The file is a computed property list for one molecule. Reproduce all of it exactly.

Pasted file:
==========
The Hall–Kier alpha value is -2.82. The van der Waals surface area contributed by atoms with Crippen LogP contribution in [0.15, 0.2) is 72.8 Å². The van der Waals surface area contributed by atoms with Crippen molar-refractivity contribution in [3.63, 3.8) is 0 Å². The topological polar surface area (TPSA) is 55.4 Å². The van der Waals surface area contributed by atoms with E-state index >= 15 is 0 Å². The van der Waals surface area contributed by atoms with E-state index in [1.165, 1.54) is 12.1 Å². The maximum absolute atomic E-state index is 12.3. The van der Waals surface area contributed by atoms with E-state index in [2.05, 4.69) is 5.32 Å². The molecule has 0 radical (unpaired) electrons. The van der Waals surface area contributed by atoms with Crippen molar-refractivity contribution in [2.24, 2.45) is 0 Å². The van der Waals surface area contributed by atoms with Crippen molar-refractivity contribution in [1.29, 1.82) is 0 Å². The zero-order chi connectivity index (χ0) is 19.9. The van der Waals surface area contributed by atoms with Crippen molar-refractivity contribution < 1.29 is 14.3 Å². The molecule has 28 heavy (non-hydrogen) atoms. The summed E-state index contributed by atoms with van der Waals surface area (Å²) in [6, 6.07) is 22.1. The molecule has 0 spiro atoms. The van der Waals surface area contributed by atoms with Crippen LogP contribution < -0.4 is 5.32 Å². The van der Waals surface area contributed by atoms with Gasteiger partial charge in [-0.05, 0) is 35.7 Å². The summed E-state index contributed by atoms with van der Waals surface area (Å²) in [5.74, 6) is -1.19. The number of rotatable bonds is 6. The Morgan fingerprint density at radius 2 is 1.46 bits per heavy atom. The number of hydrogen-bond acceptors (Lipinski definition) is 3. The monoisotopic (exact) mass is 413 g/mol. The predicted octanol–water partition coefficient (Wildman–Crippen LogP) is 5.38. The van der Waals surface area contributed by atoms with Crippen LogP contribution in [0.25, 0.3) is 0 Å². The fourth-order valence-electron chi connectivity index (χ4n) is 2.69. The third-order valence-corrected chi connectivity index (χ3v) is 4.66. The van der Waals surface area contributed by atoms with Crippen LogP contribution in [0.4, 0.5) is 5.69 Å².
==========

The Hall–Kier alpha value is -2.82. The van der Waals surface area contributed by atoms with Crippen LogP contribution in [0.15, 0.2) is 72.8 Å². The van der Waals surface area contributed by atoms with Crippen molar-refractivity contribution in [3.63, 3.8) is 0 Å². The topological polar surface area (TPSA) is 55.4 Å². The van der Waals surface area contributed by atoms with E-state index >= 15 is 0 Å². The van der Waals surface area contributed by atoms with E-state index in [1.165, 1.54) is 12.1 Å². The maximum absolute atomic E-state index is 12.3. The van der Waals surface area contributed by atoms with E-state index in [2.05, 4.69) is 5.32 Å². The molecule has 0 radical (unpaired) electrons. The van der Waals surface area contributed by atoms with Crippen molar-refractivity contribution in [2.24, 2.45) is 0 Å². The van der Waals surface area contributed by atoms with Crippen molar-refractivity contribution in [1.29, 1.82) is 0 Å². The zero-order chi connectivity index (χ0) is 19.9. The van der Waals surface area contributed by atoms with Crippen molar-refractivity contribution < 1.29 is 14.3 Å². The molecule has 28 heavy (non-hydrogen) atoms. The summed E-state index contributed by atoms with van der Waals surface area (Å²) in [6, 6.07) is 22.1. The molecule has 0 spiro atoms. The van der Waals surface area contributed by atoms with Crippen LogP contribution < -0.4 is 5.32 Å². The van der Waals surface area contributed by atoms with Gasteiger partial charge in [-0.05, 0) is 35.7 Å². The summed E-state index contributed by atoms with van der Waals surface area (Å²) in [5.74, 6) is -1.19. The number of rotatable bonds is 6. The Morgan fingerprint density at radius 2 is 1.46 bits per heavy atom. The number of hydrogen-bond acceptors (Lipinski definition) is 3. The monoisotopic (exact) mass is 413 g/mol. The predicted octanol–water partition coefficient (Wildman–Crippen LogP) is 5.38. The van der Waals surface area contributed by atoms with Crippen LogP contribution in [0.25, 0.3) is 0 Å². The fourth-order valence-electron chi connectivity index (χ4n) is 2.69. The third-order valence-corrected chi connectivity index (χ3v) is 4.66. The van der Waals surface area contributed by atoms with Crippen LogP contribution in [0.4, 0.5) is 5.69 Å².